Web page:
It took a gargantuan effort, but Victoria managed to bring the council, the developers, the Government and local bus companies together behind the proposal. "If you're working with developers, be very nice to them," she advises: "They have lots of money! And don't assume they won't listen to you: they need community support in order to get planning permission. But beware: this won't take two phone-calls, it'll be more like 200!"
After 18 months of hard campaigning, Victoria secured funding for her ambitious plan: the developers and the council produced £6 million, the Government £1 million. This was an extraordinary coup: "The estate will be a national leader in how little people use their cars".
How to work with your local council
Key to Victoria's campaigning success is her relationship with her local council. "A lot of campaigning is about building positive relationships," she advises. "Don't always be anti-stuff! A lot of people in councils are doing their best for communities and sustainability."
Victoria's top tips for working with your local council are:
- First, build good relationships with one or two council officers: try cycling or public transport officers. They often have considerable expertise and really care
- Moaners are the bane of council officers' lives. Instead, offer to get stuck in and help them
- Never go to the press about meetings you've had with council officers: this is breaking trust
- Council officers can't lobby councillors; you can. This makes you useful to them
- Councillors aren't experts, so explain things simply
- If the council agrees to something you've been campaigning for, don't expect them to say so in black and white. But that's OK: good things are achieved through subtle wording
- When your council does something good, celebrate it
Keep hold of the reins
Working closely with others is vital, but don't surrender too much control. Victoria learnt this lesson the hard way when she organised a public meeting to talk with local people about the Wing Bypass alternatives report. The parish council got involved and turned it into a pro- or anti-bypass meeting: the alternatives report didn't get a look-in. "When running a public meeting, be very clear about who's in charge," she advises, "Even if it means cancelling the meeting."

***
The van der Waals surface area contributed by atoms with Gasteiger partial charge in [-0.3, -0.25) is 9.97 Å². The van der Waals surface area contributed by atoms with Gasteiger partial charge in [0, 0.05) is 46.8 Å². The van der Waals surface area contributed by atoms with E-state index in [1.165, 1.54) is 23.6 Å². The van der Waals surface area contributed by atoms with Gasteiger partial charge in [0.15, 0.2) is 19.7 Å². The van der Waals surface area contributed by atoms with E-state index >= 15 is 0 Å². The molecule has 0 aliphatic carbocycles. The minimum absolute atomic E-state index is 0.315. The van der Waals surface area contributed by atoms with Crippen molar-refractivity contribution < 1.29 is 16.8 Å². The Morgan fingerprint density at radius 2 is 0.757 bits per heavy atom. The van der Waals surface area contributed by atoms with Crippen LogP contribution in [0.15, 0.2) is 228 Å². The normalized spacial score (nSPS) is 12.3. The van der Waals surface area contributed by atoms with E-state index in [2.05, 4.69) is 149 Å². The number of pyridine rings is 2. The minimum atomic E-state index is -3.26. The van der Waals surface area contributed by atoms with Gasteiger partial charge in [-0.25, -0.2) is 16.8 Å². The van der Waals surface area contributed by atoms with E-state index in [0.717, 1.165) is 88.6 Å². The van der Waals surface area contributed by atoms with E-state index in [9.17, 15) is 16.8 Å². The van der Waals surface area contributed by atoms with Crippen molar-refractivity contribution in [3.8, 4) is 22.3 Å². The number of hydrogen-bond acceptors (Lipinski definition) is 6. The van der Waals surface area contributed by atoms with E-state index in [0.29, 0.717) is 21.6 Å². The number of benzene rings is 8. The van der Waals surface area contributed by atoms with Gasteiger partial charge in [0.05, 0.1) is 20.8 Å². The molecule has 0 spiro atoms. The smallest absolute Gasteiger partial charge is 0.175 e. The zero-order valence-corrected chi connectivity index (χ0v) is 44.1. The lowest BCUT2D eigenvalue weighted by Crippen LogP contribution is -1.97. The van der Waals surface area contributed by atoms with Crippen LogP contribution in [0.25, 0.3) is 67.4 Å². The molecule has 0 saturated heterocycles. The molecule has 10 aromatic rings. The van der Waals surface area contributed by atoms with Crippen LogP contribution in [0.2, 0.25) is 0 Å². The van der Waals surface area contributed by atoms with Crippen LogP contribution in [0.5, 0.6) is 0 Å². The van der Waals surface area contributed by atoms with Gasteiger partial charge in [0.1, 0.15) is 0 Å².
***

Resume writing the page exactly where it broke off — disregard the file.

It's also crucial to keep your eye on the ball when you're working with consultants. "You may think you've got the experts in, but you still need to be very clear about every detail of what you want from them, and remind them constantly. It's a big time commitment."
Put the time in
"The most effective campaigning is very slow," Victoria cautions. "Just because nothing happens for a while, don't feel you're not making a difference." It can also be a slog. "In order to make things happen you have to do the work – for nothing – that other, well-paid people should be doing but will never get round to. You'll make about 20 phone calls to get one officer, bus company or developer to one meeting (I've spent about a year on the phone!), but if the meeting happens you're winning. Don't be put off by the hard work involved. Anything you can do is much better than nothing."
Get the balance right
It's important to find a balance between public and political campaigning. "You need to do the small things that keep you in the press (planting trees goes down a storm!) as consistent press coverage makes the council listen to you and makes it credible when you threaten a hostile press campaign or a sit-in. But you also need to do the big, time-consuming things that make a real difference. A lot of people say I should prioritise, but I think it's important to do both."
And from time to time... stamp your foot!
After all this talk of sober, serious campaigning, you may be surprised by Victoria's last piece of advice... "From time to time, you must be prepared to really scream and shout. At one difficult meeting about the Leighton Buzzard development I literally stamped my foot and burst into tears. I was wearing high heels at the time... I think that might've tipped the balance!"